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This article in SSSAJ

  1. Vol. 73 No. 3, p. 1044-1052
     
    Received: June 10, 2008
    Published: May, 2009


    * Corresponding author(s): shinjiro@ifas.ufl.edu
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doi:10.2136/sssaj2008.0206

Spatial and Temporal Distributions in Sandy Soils with Seepage Irrigation: I. Ammonium and Nitrate

  1. Shinjiro Sato *a,
  2. Kelly T. Morgana,
  3. Monica Ozores-Hamptona and
  4. Eric H. Simonneb
  1. a Southwest Florida Resear. and Educ. Center, Univ. of Florida, 2686 State Rd. 29 N, Immokalee, FL 34142
    b Horticultural Sciences Dep., Univ. of Florida, 1241 Fifield Hall, Gainesville, FL 32611

Abstract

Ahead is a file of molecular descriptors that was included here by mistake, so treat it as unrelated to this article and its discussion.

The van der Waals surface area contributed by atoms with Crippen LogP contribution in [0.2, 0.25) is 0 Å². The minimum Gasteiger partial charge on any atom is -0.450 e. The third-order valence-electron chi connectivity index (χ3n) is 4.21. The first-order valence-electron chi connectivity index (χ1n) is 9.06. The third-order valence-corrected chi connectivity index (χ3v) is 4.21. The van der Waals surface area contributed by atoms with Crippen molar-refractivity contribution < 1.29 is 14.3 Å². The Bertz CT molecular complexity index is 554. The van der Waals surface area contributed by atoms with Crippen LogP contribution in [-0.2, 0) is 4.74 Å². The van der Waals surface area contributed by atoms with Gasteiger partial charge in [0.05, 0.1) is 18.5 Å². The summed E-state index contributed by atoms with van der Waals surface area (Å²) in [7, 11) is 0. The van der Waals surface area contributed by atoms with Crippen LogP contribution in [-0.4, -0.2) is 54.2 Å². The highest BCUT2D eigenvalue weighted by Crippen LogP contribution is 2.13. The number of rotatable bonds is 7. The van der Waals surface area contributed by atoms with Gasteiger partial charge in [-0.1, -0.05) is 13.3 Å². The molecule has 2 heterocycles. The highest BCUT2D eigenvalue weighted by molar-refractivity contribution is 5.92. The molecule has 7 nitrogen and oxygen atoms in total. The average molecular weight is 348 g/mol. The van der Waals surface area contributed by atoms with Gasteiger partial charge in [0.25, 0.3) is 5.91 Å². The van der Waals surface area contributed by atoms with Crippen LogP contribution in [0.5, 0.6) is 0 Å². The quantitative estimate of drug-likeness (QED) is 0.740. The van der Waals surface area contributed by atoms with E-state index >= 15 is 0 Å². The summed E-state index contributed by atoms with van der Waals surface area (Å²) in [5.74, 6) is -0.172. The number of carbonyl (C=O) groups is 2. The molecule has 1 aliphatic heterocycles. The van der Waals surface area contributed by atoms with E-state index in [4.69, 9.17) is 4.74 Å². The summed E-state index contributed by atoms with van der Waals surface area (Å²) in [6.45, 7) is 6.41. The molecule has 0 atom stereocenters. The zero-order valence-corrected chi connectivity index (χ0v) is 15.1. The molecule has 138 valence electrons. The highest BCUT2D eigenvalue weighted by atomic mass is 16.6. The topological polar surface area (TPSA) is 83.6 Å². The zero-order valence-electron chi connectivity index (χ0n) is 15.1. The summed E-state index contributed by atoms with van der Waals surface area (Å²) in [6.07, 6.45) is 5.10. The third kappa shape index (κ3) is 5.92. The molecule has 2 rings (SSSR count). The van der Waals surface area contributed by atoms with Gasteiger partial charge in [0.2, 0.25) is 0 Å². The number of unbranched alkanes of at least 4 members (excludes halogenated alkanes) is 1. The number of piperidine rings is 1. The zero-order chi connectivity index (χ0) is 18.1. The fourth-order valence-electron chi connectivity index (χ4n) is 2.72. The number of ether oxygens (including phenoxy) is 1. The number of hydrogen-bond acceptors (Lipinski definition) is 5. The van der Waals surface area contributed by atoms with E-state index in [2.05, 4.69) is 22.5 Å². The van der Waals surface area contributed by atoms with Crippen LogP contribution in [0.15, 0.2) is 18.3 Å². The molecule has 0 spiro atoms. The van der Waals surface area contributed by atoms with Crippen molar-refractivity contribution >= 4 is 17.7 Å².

Tomato (Lycopersicon esculentum Mill.) in southwest Florida is typically grown on fumigated, raised beds with polyethylene mulch under seepage irrigation. An average grower's N rate currently exceeds the University of Florida's Institute of Food and Agricultural Sciences (UF-IFAS) recommendation (224 kg N ha−1 maximum). Excess nutrients are subject to runoff and leaching, which raises environmental concerns in Florida watersheds. A field study was conducted to elucidate N spatial distribution in tomato beds during the 2006 spring and winter growing seasons with 224 and 358 kg N ha−1 rates. Ammonium N was highest for both seasons during 0 to 1 wk after planting (WAP) at the 0- to 10-cm depth in the fertilizer band, but rarely moved vertically. Lateral movement of NH4 +–N was observed through 7 WAP, however, probably due to diffusion. Nitrate N at 0 to 10 cm in the band peaked during 3 to 4 WAP, indicating about 3 wk of nitrification in the spring; however, this process was shortened to 1 to 2 wk in the winter, probably due to greater bacterial activity with warmer temperatures in the beginning of the winter than the spring (average 8°C in the first 3 wk). Both lateral and vertical movements of NO3 –N were observed in the spring, even at the 20- to 30-cm depth. A rise and subsequent fall of the water table level during 5 to 8 WAP particularly enhanced NO3 –N downward movement, which was attributed to greater diffusivity of NO3 –N than NH4 +–N. Minimizing water table fluctuations and applying a reduced N rate are critical to reduce NO3 –N leaching loss.

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